1. PULL THE PLUG
You can save energy by unplugging appliances and switching off lights and electronics when you leave the room. Get into the habit of turning things off whenever you’re finished or whenever you leave the room. For instance, even if you think you’ll be right back, a short distraction might take your attention for a few hours. If you didn’t turn the lights off before you left the room, you’re wasting money and you’re also unintentionally harming the environment.
How many items in the house do you have that use batteries? Here’s a few that I can think of off the top of my head: camera, tv control, wireless mouse, wireless keyboard, remote control fan, cd player, radio, alarm clock, etc… How many batteries does it take to power all those electronics? Over a dozen, maybe two dozen? Rather than throwing those batteries away when they’re dead, why not purchase rechargable batteries? You’ll practically never have to throw those batteries away when you’re done with them. You’ll get a quick return on your investment, saving as much as “RESEARCH” in a year, and minimizing hazardous waste that enters the landfills. Doesn’t that feel good?
3. ADJUST AND SAVE
The average home emits twice as much carbon dioxide into the atmosphere as an average car. Across the country, homes built in the early 1970’s were nearly all smaller than 1,200 square feet. However, since the late 1980’s, average size homes have grown by more than ⅓ that size to approximately 2,500 square feet. Today, nearly 25% of homes in America are larger than 3,000 square feet. Thus, increasing the average American’s use of resources needed to heat, cool, light, and water their homes.
At home, during the extreme of any season, it can be hard to resist the temptation of adjusting the thermostat. Rather than switching the thermostat whenever you feel the slightest bit hot or cold, try to adjust. You can save a lot of money on your energy bill by adjusting your thermostat by only a few degrees each season. Keep it just a few degrees warmer in the summer and just a few degrees cooler in the winter and you’ll notice a savings of “RESEARCH” percent on your energy bills. Also be sure to get in the habit of changing your filters regularly to keep the AC running smooth and the air fresh and clean.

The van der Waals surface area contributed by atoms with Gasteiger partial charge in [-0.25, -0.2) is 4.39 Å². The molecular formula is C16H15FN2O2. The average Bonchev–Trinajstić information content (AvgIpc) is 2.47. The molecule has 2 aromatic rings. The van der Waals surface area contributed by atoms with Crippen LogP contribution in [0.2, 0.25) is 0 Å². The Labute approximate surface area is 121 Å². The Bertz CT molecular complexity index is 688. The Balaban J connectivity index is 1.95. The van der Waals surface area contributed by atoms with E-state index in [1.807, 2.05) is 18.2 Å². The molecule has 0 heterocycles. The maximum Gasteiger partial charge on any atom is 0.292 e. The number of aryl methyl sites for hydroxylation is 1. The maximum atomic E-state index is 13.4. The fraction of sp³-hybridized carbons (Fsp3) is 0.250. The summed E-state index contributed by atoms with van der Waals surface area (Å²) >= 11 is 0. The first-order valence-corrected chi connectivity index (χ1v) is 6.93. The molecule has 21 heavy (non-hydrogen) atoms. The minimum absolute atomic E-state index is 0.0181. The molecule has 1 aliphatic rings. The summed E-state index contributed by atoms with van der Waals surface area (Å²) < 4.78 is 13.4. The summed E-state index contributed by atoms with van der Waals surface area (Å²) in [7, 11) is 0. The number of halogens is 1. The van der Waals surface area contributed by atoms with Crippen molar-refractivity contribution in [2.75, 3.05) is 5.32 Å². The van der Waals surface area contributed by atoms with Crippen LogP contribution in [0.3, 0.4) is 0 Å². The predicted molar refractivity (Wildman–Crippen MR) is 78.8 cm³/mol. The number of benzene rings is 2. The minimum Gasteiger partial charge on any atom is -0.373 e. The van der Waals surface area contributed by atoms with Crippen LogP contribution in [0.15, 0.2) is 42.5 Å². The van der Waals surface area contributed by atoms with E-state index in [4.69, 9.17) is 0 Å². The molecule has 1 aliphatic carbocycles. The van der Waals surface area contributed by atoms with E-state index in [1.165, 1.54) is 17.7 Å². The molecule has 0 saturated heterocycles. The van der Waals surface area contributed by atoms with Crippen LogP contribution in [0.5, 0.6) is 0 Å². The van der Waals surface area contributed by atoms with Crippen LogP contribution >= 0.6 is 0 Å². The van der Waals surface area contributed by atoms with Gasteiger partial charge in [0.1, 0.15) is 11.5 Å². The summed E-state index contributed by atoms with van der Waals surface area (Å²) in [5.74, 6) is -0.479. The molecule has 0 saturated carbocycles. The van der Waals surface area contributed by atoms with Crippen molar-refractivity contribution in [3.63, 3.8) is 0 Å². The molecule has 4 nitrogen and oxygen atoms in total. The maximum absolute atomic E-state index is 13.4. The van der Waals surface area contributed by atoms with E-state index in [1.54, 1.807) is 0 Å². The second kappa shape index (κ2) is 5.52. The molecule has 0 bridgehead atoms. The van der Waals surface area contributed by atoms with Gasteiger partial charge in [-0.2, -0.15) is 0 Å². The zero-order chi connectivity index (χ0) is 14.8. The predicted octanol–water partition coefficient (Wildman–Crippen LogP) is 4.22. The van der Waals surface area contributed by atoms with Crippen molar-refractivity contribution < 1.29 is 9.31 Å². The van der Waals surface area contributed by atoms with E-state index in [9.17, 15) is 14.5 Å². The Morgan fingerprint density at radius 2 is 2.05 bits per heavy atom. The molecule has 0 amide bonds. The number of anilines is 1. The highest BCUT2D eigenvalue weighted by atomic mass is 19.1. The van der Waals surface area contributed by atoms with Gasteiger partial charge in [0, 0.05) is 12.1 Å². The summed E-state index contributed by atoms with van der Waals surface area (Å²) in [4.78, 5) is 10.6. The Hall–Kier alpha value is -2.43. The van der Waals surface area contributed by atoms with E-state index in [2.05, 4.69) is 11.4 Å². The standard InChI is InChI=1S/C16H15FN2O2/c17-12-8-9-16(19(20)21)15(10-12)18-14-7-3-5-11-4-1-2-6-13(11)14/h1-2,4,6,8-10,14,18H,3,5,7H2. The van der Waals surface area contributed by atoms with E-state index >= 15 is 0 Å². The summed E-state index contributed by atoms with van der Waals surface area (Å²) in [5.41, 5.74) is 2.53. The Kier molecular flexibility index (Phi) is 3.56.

Check out this video about CO2 emissions at home
4. SOLAR POWER
Solar energy is the most abundant energy in our solar system. In 24 hours, so much solar energy hits the earth that it could literally power the entire world for a year! However, most people do not consider integrating solar energy into their lives because today’s current technology is not as powerful or cost efficient as desired. Since this ebook outlines how you can start today, I will not tell you to purchase a $20k solar system, then apply for government rebate, or anything… Instead, I have found a great source that allows you to rent a solar energy system for a nominal monthly rental fee. You can check it out at http://renu.citizenre.com. At the bottom of the website, learn how solar energy works, use a solar savings calculator, and find out what states in the U.S. are currently participating in this program.
If you’re interested in learning how to make your own energy from home there are actually many people who are willing to show you how to construct and install your very own solar power panels. Total costs are a fraction of professionally installed panels, but they still deliver a house full of power all day long. Visit www.planet4power.com for more information
If you are not in the position to rent solar energy, or make it yourself at home, consider switching some of your everyday electronics with solar powered ones. For example, you use a cell phone charger all the time, so why not hook it up to a solar powered cell phone charger and get power wherever you are – in the wild, on the beach or anywhere else you are. Simply visit http://www.solio.com/charger/
5. MONITOR ENERGY USE THROUGHOUT THE HOUSE
Purchase one of these nifty little gizmos, that you can install yourself and allows you to monitor the energy consumption in real time. You can see how much energy your using when the AC is on, when the dishwasher is running, or whenever there are extra lights on. Of course you don’t want to have a tracking obsession where you look at the gadget every 5 or 10 minutes, but it can help you become more aware where you are using the most energy.
- PowerCost Monitor – This gadget shows how much electricity the house is consuming. It works in real time using a sensor and a display unit. Take a look how much energy is being used when the dishwasher is running, or when you’ve got the dryer on.
- TED – The Energy Detective reads overall consumption from w/in house – includes chart and provides energy saving tips
- Kill-A-Watt EZ Plug Power Meter measures electricity by plug-in appliances – rate in watt hours and kilowatt hours and shows running projected costs for a given day, week, month, or year.
- Watts Up Pro Monitor The “Watts Up” monitor shows current watts, minimum watts, maximum watts, power factor, cumulative watt hours, average monthly kilowatt hours Tier, 2 kilowatt hour threshold, elapsed time, cumulative cost, average monthly cost, line volts, min & max volts, current/min/max amperes, power cycle